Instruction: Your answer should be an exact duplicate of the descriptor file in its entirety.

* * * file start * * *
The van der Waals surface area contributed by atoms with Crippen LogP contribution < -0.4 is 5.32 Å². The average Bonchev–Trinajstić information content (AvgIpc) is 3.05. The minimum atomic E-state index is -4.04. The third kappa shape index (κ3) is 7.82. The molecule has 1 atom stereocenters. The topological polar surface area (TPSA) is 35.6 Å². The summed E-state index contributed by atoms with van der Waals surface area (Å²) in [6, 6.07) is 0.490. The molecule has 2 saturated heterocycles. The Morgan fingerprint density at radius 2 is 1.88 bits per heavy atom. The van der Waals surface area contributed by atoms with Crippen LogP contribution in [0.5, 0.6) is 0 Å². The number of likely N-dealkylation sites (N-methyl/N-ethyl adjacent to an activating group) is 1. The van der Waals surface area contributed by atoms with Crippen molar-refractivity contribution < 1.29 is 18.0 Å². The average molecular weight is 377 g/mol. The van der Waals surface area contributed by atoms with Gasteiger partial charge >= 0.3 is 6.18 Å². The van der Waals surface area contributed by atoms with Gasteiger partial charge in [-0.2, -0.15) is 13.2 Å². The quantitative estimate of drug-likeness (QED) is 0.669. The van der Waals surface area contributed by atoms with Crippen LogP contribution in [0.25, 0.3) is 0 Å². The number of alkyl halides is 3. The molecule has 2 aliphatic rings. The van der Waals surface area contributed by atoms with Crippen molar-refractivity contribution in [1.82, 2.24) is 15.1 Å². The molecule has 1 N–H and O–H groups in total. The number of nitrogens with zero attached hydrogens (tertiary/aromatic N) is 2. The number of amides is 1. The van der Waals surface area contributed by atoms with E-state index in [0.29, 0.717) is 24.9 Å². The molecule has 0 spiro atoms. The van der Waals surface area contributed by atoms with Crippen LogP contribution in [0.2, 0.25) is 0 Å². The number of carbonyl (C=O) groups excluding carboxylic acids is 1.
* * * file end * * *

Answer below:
The van der Waals surface area contributed by atoms with Crippen LogP contribution < -0.4 is 5.32 Å². The average Bonchev–Trinajstić information content (AvgIpc) is 3.05. The minimum atomic E-state index is -4.04. The third kappa shape index (κ3) is 7.82. The molecule has 1 atom stereocenters. The topological polar surface area (TPSA) is 35.6 Å². The summed E-state index contributed by atoms with van der Waals surface area (Å²) in [6, 6.07) is 0.490. The molecule has 2 saturated heterocycles. The Morgan fingerprint density at radius 2 is 1.88 bits per heavy atom. The van der Waals surface area contributed by atoms with Crippen LogP contribution in [0.5, 0.6) is 0 Å². The number of likely N-dealkylation sites (N-methyl/N-ethyl adjacent to an activating group) is 1. The van der Waals surface area contributed by atoms with Crippen molar-refractivity contribution < 1.29 is 18.0 Å². The average molecular weight is 377 g/mol. The van der Waals surface area contributed by atoms with Gasteiger partial charge >= 0.3 is 6.18 Å². The van der Waals surface area contributed by atoms with Gasteiger partial charge in [-0.2, -0.15) is 13.2 Å². The quantitative estimate of drug-likeness (QED) is 0.669. The van der Waals surface area contributed by atoms with Crippen LogP contribution in [0.25, 0.3) is 0 Å². The number of alkyl halides is 3. The molecule has 2 aliphatic rings. The van der Waals surface area contributed by atoms with Crippen molar-refractivity contribution in [1.82, 2.24) is 15.1 Å². The molecule has 1 N–H and O–H groups in total. The number of nitrogens with zero attached hydrogens (tertiary/aromatic N) is 2. The number of amides is 1. The van der Waals surface area contributed by atoms with E-state index in [0.29, 0.717) is 24.9 Å². The molecule has 0 spiro atoms. The van der Waals surface area contributed by atoms with Crippen LogP contribution in [0.2, 0.25) is 0 Å². The number of carbonyl (C=O) groups excluding carboxylic acids is 1.